One of the things that I love most of all about reading memoirs, journals and letters (of literary figures, especially, because they tend to read so much, but of anybody really) is taking note of what the writer is reading. This was particularly interesting in reading Journey with My Selves because Dorothy Livesay was reading a lot of the writers that I, too, am interested in. Even though she was reading them in the 1920s and 1930s.
In her formative reading years, DL was most heavily influenced by her father. “All my love of knowledge came from books. In this sense my father had not failed me. Indeed, he was probably the only parent in the city of Toronto in the twenties who combined a passion for Henry James with a passion for women novelists: Jane Austen, Charlotte Bronte (rather than Emily), Virginia Woolf and Katherine Mansfield.” (92)
As an adolescent she was reading: “the short stories, novels and plays of Shaw, Chekov, and Ibsen; Shakespeare’s songs and sonnets; Robert Herrick and Andrew Marvell and the Georgian poets (Walter de la Mare, Humbert Wolfe, and Edward Thomas, her favourite)” among other things. But, she writes, “[t]hen we discovered the women: Elinor Wylie, Katherine Mansfield, Emily Dickinson.”
In the section of her memoir in which she writes about Gina, her best girlfriend when young and for many years afterwards, DL addresses her directly, as if writing a letter to her, and she quotes an earlier letter between them, from 1930, that “lovingly describes the women writers we shared…” which included H.D.’s Hedylus, Gertrude Stein, Elinor Wylie, Katherine Mansfield, and Amy Lowell. (73) [Katherine Mansfield, Katherine Mansfield, Katherine Mansfield: I feel the need to pull her Collected Stories off my shelf now for a re-read!]
In her attempt to understand Gina’s burgeoning lesbian relationship, DL turned to Radclyffe Hall: “In any case, The Well of Loneliness was the book, yet it did not help me to accept your new role. This caused a rift.” (71) But even though a book didn’t hold the answer she was looking for in that instance, she continued to put her faith in literature. “It was then Duncan told me that his favourite novel was Diana of the Crossways by George Meredith. This convinced me that he was a supporter of women’s rights and of women artists, just as my father had been.” 154 How many times have I done the same thing, taken a book about which I feel passionate and transferred that enthusiasm onto someone else who has read and adored it in a similar way. As unreliable as it may be, taking measurements of people with a read-o-meter is an old habit of mine.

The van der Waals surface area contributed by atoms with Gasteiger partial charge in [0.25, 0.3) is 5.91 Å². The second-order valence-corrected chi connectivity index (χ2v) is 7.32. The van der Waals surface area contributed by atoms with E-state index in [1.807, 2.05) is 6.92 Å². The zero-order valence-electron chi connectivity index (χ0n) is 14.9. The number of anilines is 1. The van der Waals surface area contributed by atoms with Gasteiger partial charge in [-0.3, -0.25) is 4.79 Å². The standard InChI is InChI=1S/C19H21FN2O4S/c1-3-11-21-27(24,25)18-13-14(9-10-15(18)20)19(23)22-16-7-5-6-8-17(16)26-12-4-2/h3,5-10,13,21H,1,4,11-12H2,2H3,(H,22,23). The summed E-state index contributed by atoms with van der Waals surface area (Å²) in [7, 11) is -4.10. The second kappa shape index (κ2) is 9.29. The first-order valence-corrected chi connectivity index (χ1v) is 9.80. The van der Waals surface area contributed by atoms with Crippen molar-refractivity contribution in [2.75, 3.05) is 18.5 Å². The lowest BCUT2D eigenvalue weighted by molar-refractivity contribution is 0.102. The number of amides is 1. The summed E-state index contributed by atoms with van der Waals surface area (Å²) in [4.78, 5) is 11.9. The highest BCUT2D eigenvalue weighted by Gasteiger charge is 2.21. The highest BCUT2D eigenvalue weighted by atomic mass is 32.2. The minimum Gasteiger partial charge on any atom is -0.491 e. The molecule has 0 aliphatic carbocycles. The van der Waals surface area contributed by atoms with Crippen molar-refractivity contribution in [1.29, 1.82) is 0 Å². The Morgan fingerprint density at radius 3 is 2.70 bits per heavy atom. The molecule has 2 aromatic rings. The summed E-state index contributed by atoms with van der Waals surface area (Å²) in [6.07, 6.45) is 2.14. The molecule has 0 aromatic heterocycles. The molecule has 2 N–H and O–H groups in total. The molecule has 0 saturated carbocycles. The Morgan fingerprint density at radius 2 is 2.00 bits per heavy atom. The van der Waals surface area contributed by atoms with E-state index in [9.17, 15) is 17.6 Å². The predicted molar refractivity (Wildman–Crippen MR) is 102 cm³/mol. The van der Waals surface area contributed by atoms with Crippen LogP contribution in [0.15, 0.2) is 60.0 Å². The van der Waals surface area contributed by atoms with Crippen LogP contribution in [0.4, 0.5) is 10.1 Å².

I know, I know: it’s like she flipped through the Virago Modern Classics catalogue before she wrote her memoir! So it’s hard, too, then, not to take a reading from the read-o-meter and pronounce DL a kindred spirit (to borrow L.M. Montgomery’s terminology). DL borrows the term as well, in speaking of Gina — “I had an audience, a kindred spirit, to use L.M. Montgomery’s revered phrase: Gina, the beautiful, wild tomboy, who led me down paths my mother knew nothing about.” (91) — and so we have another author in common.
Really, though, I don’t think she and I would have been kindred spirits, but certainly I found a lot to relate to in this memoir, which one might not have guessed with all the superficial differences between us. It was inspiring enough to get me to travel to the end-of-the-line on the TTC (well, nearly, one stop away, where a public library houses most of her poetry collections on open shelves) and I spent the better part of a Saturday browsing her verse. Well, part of the inspiration was the Women Unbound Reading Challenge and part was Dorothy Livesay herself.
Note: Part I of my writing about this Journey is here, if you’re curious…
Anyone else finally getting around to getting acquainted with a writer whose work has sat “too long unread” on their bookshelves?